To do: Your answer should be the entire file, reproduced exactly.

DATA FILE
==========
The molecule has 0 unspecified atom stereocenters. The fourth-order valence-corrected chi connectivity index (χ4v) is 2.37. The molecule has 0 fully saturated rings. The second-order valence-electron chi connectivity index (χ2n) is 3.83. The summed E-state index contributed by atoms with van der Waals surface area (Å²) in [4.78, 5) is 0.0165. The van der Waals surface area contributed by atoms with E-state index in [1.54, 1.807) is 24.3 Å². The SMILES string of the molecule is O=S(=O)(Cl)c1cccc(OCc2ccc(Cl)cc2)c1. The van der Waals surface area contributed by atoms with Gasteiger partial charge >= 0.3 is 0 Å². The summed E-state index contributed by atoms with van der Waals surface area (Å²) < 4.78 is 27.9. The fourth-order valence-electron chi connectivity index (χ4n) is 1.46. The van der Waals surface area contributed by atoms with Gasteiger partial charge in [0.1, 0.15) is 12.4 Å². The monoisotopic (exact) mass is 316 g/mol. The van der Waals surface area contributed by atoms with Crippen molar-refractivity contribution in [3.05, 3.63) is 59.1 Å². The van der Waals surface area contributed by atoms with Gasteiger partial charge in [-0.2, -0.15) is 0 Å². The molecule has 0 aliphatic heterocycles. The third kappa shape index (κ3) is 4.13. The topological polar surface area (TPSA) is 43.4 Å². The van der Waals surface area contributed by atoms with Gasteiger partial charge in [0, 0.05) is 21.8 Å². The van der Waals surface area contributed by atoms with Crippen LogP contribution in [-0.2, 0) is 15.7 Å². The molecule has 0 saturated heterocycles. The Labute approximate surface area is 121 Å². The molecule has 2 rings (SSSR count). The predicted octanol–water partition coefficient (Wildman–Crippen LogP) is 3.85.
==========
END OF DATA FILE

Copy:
The molecule has 0 unspecified atom stereocenters. The fourth-order valence-corrected chi connectivity index (χ4v) is 2.37. The molecule has 0 fully saturated rings. The second-order valence-electron chi connectivity index (χ2n) is 3.83. The summed E-state index contributed by atoms with van der Waals surface area (Å²) in [4.78, 5) is 0.0165. The van der Waals surface area contributed by atoms with E-state index in [1.54, 1.807) is 24.3 Å². The SMILES string of the molecule is O=S(=O)(Cl)c1cccc(OCc2ccc(Cl)cc2)c1. The van der Waals surface area contributed by atoms with Gasteiger partial charge >= 0.3 is 0 Å². The summed E-state index contributed by atoms with van der Waals surface area (Å²) < 4.78 is 27.9. The fourth-order valence-electron chi connectivity index (χ4n) is 1.46. The van der Waals surface area contributed by atoms with Gasteiger partial charge in [0.1, 0.15) is 12.4 Å². The monoisotopic (exact) mass is 316 g/mol. The van der Waals surface area contributed by atoms with Crippen molar-refractivity contribution in [3.05, 3.63) is 59.1 Å². The van der Waals surface area contributed by atoms with Gasteiger partial charge in [-0.2, -0.15) is 0 Å². The molecule has 0 aliphatic heterocycles. The third kappa shape index (κ3) is 4.13. The topological polar surface area (TPSA) is 43.4 Å². The van der Waals surface area contributed by atoms with Gasteiger partial charge in [0, 0.05) is 21.8 Å². The van der Waals surface area contributed by atoms with Crippen LogP contribution in [-0.2, 0) is 15.7 Å². The molecule has 0 saturated heterocycles. The Labute approximate surface area is 121 Å². The molecule has 2 rings (SSSR count). The predicted octanol–water partition coefficient (Wildman–Crippen LogP) is 3.85.